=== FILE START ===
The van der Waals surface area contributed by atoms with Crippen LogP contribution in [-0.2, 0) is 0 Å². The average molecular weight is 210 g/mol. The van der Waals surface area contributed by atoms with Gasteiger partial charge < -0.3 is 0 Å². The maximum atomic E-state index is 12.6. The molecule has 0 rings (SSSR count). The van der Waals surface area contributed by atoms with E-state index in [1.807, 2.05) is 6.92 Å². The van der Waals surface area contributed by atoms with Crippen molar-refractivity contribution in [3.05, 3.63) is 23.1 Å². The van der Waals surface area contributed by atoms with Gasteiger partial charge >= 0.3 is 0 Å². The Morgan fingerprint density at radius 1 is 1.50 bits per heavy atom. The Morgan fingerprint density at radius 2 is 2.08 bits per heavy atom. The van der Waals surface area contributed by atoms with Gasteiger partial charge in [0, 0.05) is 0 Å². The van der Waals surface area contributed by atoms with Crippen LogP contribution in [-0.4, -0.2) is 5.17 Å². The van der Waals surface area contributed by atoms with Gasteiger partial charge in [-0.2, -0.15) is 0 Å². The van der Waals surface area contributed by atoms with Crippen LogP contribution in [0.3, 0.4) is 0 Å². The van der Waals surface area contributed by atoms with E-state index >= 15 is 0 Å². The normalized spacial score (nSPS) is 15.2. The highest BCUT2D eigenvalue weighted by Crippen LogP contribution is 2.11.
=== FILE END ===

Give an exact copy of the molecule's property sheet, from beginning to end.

The van der Waals surface area contributed by atoms with Crippen LogP contribution in [-0.2, 0) is 0 Å². The average molecular weight is 210 g/mol. The van der Waals surface area contributed by atoms with Gasteiger partial charge < -0.3 is 0 Å². The maximum atomic E-state index is 12.6. The molecule has 0 rings (SSSR count). The van der Waals surface area contributed by atoms with E-state index in [1.807, 2.05) is 6.92 Å². The van der Waals surface area contributed by atoms with Crippen molar-refractivity contribution in [3.05, 3.63) is 23.1 Å². The van der Waals surface area contributed by atoms with Gasteiger partial charge >= 0.3 is 0 Å². The Morgan fingerprint density at radius 1 is 1.50 bits per heavy atom. The Morgan fingerprint density at radius 2 is 2.08 bits per heavy atom. The van der Waals surface area contributed by atoms with Gasteiger partial charge in [0, 0.05) is 0 Å². The van der Waals surface area contributed by atoms with Crippen LogP contribution in [-0.4, -0.2) is 5.17 Å². The van der Waals surface area contributed by atoms with Gasteiger partial charge in [-0.2, -0.15) is 0 Å². The van der Waals surface area contributed by atoms with Crippen LogP contribution in [0.3, 0.4) is 0 Å². The van der Waals surface area contributed by atoms with E-state index >= 15 is 0 Å². The normalized spacial score (nSPS) is 15.2. The highest BCUT2D eigenvalue weighted by Crippen LogP contribution is 2.11.